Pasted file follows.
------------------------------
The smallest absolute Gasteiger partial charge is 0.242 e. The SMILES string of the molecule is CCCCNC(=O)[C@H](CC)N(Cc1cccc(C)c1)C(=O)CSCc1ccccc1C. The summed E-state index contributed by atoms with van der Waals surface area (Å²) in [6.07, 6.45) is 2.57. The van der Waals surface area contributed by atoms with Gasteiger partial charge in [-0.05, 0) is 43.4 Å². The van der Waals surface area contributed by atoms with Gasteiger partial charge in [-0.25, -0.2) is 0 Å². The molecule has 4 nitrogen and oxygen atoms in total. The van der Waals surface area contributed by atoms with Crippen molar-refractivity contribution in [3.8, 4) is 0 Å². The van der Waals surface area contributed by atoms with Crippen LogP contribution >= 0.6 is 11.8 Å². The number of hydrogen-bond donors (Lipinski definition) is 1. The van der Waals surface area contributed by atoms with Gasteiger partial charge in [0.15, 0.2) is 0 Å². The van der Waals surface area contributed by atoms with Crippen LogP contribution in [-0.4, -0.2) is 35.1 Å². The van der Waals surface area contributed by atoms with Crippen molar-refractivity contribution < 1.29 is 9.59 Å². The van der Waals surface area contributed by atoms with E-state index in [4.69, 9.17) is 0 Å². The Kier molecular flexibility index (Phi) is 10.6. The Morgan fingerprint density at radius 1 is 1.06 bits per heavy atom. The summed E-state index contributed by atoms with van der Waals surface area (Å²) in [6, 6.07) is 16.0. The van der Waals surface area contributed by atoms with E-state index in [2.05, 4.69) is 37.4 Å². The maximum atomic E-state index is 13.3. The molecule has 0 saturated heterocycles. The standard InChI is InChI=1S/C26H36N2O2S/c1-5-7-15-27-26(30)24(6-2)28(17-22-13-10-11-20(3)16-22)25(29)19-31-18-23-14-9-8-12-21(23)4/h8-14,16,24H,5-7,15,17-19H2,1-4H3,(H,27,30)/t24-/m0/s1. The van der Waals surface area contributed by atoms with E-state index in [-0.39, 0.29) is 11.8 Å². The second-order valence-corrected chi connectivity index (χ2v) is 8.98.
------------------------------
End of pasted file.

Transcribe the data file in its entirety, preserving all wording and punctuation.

The smallest absolute Gasteiger partial charge is 0.242 e. The SMILES string of the molecule is CCCCNC(=O)[C@H](CC)N(Cc1cccc(C)c1)C(=O)CSCc1ccccc1C. The summed E-state index contributed by atoms with van der Waals surface area (Å²) in [6.07, 6.45) is 2.57. The van der Waals surface area contributed by atoms with Gasteiger partial charge in [-0.05, 0) is 43.4 Å². The van der Waals surface area contributed by atoms with Gasteiger partial charge in [-0.25, -0.2) is 0 Å². The molecule has 4 nitrogen and oxygen atoms in total. The van der Waals surface area contributed by atoms with Crippen molar-refractivity contribution in [3.8, 4) is 0 Å². The van der Waals surface area contributed by atoms with Crippen LogP contribution >= 0.6 is 11.8 Å². The number of hydrogen-bond donors (Lipinski definition) is 1. The van der Waals surface area contributed by atoms with Gasteiger partial charge in [0.15, 0.2) is 0 Å². The van der Waals surface area contributed by atoms with Crippen LogP contribution in [-0.4, -0.2) is 35.1 Å². The van der Waals surface area contributed by atoms with Crippen molar-refractivity contribution < 1.29 is 9.59 Å². The van der Waals surface area contributed by atoms with E-state index in [4.69, 9.17) is 0 Å². The Kier molecular flexibility index (Phi) is 10.6. The Morgan fingerprint density at radius 1 is 1.06 bits per heavy atom. The summed E-state index contributed by atoms with van der Waals surface area (Å²) in [6, 6.07) is 16.0. The van der Waals surface area contributed by atoms with E-state index in [2.05, 4.69) is 37.4 Å². The maximum atomic E-state index is 13.3. The molecule has 0 saturated heterocycles. The standard InChI is InChI=1S/C26H36N2O2S/c1-5-7-15-27-26(30)24(6-2)28(17-22-13-10-11-20(3)16-22)25(29)19-31-18-23-14-9-8-12-21(23)4/h8-14,16,24H,5-7,15,17-19H2,1-4H3,(H,27,30)/t24-/m0/s1. The van der Waals surface area contributed by atoms with E-state index in [-0.39, 0.29) is 11.8 Å². The second-order valence-corrected chi connectivity index (χ2v) is 8.98.